|Body 12 mins|
Activity 1: Abilities and Personal Qualities
Establish context: Communities are made up of many different people who use their abilities and personal qualities to contribute in some way. Everyone has abilities and personal qualities that we all can notice and value. If we recognise these, we create opportunities for people to participate in community life. If we do not recognise these, we can create barriers – or reasons to prevent people from participating in community life.
Task: Record in exercise books:
Students work individually to respond to the following questions:
Students share their responses with a partner.
Ask for 3 or 4 students to share their responses with the whole class.
Main point to highlight:
LO1 Class discussion and record in exercise books: What can we learn from a person with a disability? What can we learn from Jayme Richardson (nee Paris) from lesson 1, or people you have met that have a disability? Example responses: you should focus on what you can do, not what you cannot do; when we face a challenge, look for solutions, not barriers; accept differences; how to communicate clearly; patience; the importance of slowing down and not stress about the little things in life too much (a fast paced life can make us sick); respectfulness; flexibility; empathy; acceptance; being non–judgmental, how to be inclusive etc.)
Activity 2: Our Contributions and Capabilities!
Teacher’s notes: The purpose of this activity is for students to make connections between their contributions and capabilities and those of a person with disability in the school setting. The main learning outcome of this activity is that students recognise that we all contribute in many ways to our community, and everyone has the right to be respected as a valued member of the community.
Establish context: Our school is a community that we can all contribute to. We interact with each other every day and contribute to building our school identity. Having similarities and differences in our school community enables us to be involved in a broad range of activities to meet the needs and interests of our students.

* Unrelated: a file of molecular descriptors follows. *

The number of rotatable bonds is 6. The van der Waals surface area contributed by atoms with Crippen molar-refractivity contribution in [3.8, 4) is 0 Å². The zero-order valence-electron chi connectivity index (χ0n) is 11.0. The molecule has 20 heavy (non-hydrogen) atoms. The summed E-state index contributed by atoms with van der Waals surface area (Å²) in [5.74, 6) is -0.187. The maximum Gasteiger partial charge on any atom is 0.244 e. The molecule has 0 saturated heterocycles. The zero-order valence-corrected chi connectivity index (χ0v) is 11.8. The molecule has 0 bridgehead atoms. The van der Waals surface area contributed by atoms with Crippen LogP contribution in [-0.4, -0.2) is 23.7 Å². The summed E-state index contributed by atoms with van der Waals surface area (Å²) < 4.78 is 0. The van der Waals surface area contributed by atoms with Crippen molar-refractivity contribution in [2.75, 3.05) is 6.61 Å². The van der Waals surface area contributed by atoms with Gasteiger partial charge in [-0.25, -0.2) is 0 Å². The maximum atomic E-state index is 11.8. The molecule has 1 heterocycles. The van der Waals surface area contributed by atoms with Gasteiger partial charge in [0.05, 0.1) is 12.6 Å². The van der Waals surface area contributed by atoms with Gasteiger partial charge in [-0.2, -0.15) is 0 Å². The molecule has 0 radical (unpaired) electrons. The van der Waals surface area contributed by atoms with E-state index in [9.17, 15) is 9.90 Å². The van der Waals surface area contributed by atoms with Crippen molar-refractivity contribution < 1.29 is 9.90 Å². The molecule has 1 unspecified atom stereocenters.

LO2 Connect it activity: Refer to handout for lesson 5 – Making a contribution.
Task 1: Students answer the questions in the first column relating to themselves – i.e. answer a) questions.
Task 2: Read the text relating to Emma together as a class. Students respond to the questions relating to Emma – i.e. answer b) questions.
Task 3: Repeat the activity from task 2, using the text from Jason (c questions).
Discussion responses as a class.
Teacher’s notes: You could take this opportunity to give students who finish task 1 and 2 early to work on task 3, the Jason narrative, individually.
Main point to highlight:
|Conclusion and Reflection 7 mins|
LO1, LO2 Check for understanding: Reflection Circle
Students sit in a “reflection” circle and takes turns to reflect on what they have learned today, why it is important, and what else they need to learn about to help us become inclusive. To make sure everyone gets a turn to respond to at least one of these questions, give each child an “Everyone Everyday reflection token”. When it is their turn to speak, they toss their token into the reflection pond to show they have been included.